Totally Chocolate gets a porn buffer

Published on Thu, May 30, 2002 by Meg Olson

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Totally Chocolate gets a porn buffer

By Meg Olson

Totally Chocolate owner Jeff Robinson got Blaine city council to meet him part way, gaining a 300 foot setback from any adult businesses that might locate in the adult entertainment zone next to his property but not the 500 feet he had asked for.

When Robinson’s proposal to change the adult entertainment zoning overlay was before council May 13, they asked that staff look at reducing the 500-foot separation between businesses to see if it would make the 500-foot buffer Robinson had asked for feasible. At the May 28 council meeting city planner Terry Galvin told them that putting adult businesses closer together would mean more sites could fit in the overlay zone and Robinson could have a 500-foot buffer. “The idea of more sites doesn’t thrill me,” said council member Marsha Hawkins. “I don’t want more opportunities for adult businesses in our community.”

City attorney Jon Sitkin cautioned council members that every time they changed the ordinance they could potentially weaken it. “ Nine months ago, after a lot of study and deliberation, council decided ten sites for adult businesses was appropriate,” he said. “I would suggest you not deviate from that. You built this ordinance on a foundation. If you change the foundation too much you have a different house, and in that case I’d rather you stepped back and redesigned the whole thing.”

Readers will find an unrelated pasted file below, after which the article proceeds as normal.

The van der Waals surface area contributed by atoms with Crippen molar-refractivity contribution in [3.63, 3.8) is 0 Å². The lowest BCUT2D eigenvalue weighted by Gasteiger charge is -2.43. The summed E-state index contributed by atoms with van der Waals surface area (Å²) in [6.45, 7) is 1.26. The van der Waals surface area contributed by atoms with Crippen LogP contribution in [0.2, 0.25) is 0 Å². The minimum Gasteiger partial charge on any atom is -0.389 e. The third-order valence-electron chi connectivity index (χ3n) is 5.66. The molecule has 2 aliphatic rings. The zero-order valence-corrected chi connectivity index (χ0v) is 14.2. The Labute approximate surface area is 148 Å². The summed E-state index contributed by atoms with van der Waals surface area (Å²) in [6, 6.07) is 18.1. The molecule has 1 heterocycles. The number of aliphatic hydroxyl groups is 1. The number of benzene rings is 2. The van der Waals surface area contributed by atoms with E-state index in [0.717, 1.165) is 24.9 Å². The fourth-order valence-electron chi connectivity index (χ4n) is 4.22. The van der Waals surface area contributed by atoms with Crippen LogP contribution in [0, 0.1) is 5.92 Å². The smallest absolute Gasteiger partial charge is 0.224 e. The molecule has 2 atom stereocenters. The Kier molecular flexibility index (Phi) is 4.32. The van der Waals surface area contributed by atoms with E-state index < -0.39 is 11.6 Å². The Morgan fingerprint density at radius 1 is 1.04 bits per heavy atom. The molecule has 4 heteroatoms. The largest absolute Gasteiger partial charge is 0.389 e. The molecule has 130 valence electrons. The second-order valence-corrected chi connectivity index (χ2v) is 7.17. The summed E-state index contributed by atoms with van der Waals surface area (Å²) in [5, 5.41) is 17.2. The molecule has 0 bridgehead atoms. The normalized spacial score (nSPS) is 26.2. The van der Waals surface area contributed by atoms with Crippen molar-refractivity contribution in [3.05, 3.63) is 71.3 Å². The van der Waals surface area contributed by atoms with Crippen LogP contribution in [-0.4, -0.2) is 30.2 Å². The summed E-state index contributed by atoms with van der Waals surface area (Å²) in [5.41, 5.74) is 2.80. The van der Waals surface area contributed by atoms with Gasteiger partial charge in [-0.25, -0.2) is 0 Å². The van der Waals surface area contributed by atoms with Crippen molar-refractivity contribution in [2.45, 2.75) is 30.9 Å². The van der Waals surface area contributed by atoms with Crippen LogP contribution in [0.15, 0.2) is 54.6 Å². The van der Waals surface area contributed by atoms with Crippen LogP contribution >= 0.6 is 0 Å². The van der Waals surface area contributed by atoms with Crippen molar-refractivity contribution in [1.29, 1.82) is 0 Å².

Robinson said the initial ordinance discriminated against his business, the only one abutting the overlay. “Adult business was moved out of downtown to protect downtown businesses and it was moved next to mine,” he said. He felt that, as the ordinance required adult business to be 1,000 feet from parks churches, residential areas and other public gathering places, businesses, where people gather to work, should get at least some of the same protection. “it doesn’t seem fair to protect people at church but not when they get off work at 3 a.m.” The existing overlay rules only allow for a 40-foot setback and a fence between existing businesses and new adult entertainment ones.

Sitkin said numbers chosen in the original ordinance weren’t taken from thin air . “Studies have shown that distance from public places is key in limiting the deleterious effects of adult entertainment on a community,” he said.

Several council members wanted to make sure any action they took would not diminish the defensibility of the city’s adult entertainment laws if an adult business challenged them as infringing on first amendment rights. “Tinker carefully,” Sitkin said. “Changing distances will affect how you can move the modules of viable sites around.” For the city to legally ban adult businesses everywhere else it needs to maintain a supply of sites where these businesses can locate if it is to stay on the right side of freedom of expression laws.

Galvin said that a 300-foot buffer for Totally Chocolate, which his department was recommending, would maintain the ten potential sites now in the overlay, while a 500-foot buffer would cut it to seven.

“If we start tinkering with this too much we bring the validity of the ordinance into question and we don’t want to reopen the whole basket,” said mayor Dieter Schugt. Other council members agreed and voted to unanimously accept the staff recommendation.
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